Borderline views: The fiction of negotiations

There are always groups who will go out of their way to undertake provocative acts or make provocative statements.

By
August 19, 2013 22:09
Kerry, Livni, Erekat in peace talks

Kerry, Livni, Erekat in peace talks. (photo credit: Screenshot)

 
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A foreign journalist called me the other day to ask the Passover question: “Why,” he asked, “is this peace negotiation process different to the others that preceded it during the past 20 years?” Simple, I answered. On the previous occasions there was at least some modicum of interest on the part of the participants to attempt to reach an agreement, even an interim agreement. But on this occasion it is clear to everyone that neither side has any real interest in coming to the table with the sort of willingness, or compromises, which would take the process forward even one small stage.

Only two things explain this current process of talks. One is the strong American pressure on both leaders – and neither is prepared to endanger the long-term relations with the US beyond a red line (unlike the situation with the EU or any other external power ). Coupled with the mutual fear that the events in the turbulent region – especially in Syria and Egypt – could quite easily spill over into the West Bank, to the detriment of both Israel and the Palestinian Authority.

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And then there are the peace spoilers.

There are always groups who will go out of their way to undertake provocative acts or make provocative statements, the intention of which is to derail any attempts at peace making or conflict resolution. The extremists on both sides, for a mixture of ideological, religious and political motivations, have an interest in maintaining the situation of conflict, while in many cases this is their very raison d’etre.

There is no qualitative or quantitative comparison to be made between the nature of peace spoilers on both sides of the conflict. There is no way one can compare the violence of a sniper or a suicide bomber with the building of a settlement – certainly not from an Israeli perspective.

But the end result of both of these actions is exactly the same – they are designed to bring an end to any form of negotiations, they are designed to show that “we” are not prepared to make the necessary compromise on the one thing that is most important to each side.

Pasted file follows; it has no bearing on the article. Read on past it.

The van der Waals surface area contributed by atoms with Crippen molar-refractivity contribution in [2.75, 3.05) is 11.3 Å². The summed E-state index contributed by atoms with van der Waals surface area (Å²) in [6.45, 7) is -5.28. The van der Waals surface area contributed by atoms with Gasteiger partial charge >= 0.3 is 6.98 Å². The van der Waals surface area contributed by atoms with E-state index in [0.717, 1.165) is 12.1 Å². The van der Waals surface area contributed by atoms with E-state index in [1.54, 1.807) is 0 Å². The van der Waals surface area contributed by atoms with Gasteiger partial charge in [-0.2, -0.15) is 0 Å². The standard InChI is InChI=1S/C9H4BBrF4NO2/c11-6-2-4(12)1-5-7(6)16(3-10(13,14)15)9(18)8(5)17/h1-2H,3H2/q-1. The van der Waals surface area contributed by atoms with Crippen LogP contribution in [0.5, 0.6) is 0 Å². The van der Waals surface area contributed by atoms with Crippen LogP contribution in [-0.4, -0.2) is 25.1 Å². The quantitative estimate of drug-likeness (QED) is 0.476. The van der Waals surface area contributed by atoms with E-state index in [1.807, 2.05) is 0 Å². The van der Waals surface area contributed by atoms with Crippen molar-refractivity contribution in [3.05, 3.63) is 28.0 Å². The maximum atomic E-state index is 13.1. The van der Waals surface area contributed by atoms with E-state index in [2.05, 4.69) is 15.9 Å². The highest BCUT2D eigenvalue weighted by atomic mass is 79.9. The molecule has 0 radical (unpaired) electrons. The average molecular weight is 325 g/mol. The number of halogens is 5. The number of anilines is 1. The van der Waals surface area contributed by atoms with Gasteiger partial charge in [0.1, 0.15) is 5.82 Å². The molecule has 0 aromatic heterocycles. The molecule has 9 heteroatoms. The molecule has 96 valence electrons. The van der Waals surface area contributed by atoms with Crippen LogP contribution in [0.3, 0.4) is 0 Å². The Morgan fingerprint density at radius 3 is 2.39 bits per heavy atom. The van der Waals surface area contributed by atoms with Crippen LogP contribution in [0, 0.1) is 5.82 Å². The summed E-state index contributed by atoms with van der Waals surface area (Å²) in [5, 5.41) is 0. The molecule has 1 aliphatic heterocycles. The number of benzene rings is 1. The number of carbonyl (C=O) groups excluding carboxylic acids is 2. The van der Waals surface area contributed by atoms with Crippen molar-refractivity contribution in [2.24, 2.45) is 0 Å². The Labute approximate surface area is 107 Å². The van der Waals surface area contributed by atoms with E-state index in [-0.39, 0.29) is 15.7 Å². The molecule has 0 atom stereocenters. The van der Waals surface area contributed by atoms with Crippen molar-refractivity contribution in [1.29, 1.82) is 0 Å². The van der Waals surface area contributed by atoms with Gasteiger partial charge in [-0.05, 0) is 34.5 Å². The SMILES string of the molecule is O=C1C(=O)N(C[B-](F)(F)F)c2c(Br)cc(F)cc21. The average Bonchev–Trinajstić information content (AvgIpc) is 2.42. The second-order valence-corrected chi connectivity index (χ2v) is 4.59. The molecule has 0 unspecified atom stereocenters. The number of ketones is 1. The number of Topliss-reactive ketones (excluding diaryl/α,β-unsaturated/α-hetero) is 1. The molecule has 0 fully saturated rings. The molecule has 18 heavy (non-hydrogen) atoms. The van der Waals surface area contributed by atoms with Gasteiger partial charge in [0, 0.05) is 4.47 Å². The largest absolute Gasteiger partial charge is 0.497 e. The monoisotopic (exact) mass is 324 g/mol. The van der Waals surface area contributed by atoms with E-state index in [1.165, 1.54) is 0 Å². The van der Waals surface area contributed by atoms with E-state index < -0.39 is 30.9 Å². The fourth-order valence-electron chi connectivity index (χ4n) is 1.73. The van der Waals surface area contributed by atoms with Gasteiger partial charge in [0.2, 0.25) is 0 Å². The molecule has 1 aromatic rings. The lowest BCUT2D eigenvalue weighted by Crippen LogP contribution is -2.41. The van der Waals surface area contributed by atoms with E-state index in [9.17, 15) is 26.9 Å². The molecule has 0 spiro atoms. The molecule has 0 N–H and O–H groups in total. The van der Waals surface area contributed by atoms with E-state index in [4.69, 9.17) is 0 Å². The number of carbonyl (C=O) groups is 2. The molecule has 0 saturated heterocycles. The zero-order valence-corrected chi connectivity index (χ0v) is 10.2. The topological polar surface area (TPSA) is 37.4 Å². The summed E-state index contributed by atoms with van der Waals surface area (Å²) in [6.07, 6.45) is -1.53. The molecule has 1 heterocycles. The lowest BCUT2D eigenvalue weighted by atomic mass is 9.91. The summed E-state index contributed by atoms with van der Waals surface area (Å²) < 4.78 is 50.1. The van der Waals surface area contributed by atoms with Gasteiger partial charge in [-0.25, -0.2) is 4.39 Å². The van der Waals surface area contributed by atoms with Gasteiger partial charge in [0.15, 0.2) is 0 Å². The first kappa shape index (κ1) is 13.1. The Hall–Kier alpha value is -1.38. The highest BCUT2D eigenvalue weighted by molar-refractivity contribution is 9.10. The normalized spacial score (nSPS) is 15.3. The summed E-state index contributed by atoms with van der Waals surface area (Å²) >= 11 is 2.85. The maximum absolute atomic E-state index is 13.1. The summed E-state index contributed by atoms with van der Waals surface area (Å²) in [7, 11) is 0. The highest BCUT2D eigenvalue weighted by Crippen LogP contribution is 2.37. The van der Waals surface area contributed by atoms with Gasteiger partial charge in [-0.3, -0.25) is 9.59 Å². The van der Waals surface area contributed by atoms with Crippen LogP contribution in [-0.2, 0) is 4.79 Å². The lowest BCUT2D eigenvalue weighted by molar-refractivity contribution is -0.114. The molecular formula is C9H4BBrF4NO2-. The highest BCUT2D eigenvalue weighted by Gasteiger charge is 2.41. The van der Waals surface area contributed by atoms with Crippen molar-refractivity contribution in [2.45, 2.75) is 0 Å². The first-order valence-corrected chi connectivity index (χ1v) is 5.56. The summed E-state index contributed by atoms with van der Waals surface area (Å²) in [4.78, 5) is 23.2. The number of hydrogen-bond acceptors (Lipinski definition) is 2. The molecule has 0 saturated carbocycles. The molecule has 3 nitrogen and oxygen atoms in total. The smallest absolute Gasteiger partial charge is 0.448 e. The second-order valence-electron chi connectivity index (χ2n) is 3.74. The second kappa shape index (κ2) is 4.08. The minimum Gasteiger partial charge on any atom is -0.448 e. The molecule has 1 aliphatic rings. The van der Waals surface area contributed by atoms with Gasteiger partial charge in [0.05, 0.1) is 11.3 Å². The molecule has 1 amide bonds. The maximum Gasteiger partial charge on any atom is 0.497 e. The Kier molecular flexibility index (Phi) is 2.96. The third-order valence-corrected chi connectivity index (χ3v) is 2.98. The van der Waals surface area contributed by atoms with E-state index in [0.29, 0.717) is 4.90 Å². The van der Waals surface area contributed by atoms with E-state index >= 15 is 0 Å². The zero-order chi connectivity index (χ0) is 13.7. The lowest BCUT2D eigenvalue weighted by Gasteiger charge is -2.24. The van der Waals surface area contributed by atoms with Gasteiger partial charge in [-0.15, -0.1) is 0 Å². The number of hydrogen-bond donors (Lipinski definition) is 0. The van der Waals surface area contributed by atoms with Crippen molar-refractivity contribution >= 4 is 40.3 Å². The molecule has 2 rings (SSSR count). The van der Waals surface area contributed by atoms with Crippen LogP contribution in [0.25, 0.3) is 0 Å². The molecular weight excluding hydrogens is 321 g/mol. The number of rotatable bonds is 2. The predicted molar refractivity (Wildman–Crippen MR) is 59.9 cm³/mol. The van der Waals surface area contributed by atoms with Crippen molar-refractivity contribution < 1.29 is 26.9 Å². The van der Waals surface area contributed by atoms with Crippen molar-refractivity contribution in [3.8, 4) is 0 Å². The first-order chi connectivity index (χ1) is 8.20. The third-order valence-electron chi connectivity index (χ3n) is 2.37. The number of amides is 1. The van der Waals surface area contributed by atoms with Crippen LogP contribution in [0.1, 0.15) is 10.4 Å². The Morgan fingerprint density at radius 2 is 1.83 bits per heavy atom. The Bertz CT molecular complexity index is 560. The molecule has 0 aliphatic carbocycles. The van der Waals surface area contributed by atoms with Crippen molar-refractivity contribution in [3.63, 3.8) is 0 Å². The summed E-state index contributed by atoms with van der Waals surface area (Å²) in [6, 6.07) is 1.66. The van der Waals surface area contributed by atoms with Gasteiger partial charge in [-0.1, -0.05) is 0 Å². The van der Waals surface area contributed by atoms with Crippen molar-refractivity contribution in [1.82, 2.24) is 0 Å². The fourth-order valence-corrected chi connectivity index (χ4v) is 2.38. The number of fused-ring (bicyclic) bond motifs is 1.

For Israel, we require security and an end to any form of physical violence which threatens our safety – as individuals or as a collective entity. Suicide bombers and shootings makes it clear to us that there are people on the “other” side who are not prepared to give us that guarantee. For the Palestinians, they want an absolute end to occupation of the land which they see as constituting their future state territory.



The continued construction of settlement infrastructure, roads and houses, is, for them, a sure sign that the “other” side is not sincere in its intentions.

Peace spoilers are normally associated with the fringe and the extremist groups, who disproportionately wield power. The actions of a few can go a long way to completely derailing any formal process of negotiations. It only takes one suicide bomber to cause the Israeli government to cease negotiations.

And it only takes the construction of one new neighborhood in a settlement to make the Palestinians walk out.

But there is a much deeper problem.

In the case of Israel-Palestine, it is no longer the fringe and extreme elements who are the peace spoilers – it is the governments themselves. The people who proudly appear before the American president and the international media to declare their intention of returning to the negotiating table, are in fact the same people who are doing their utmost to ensure that these negotiations will have no chance of succeeding.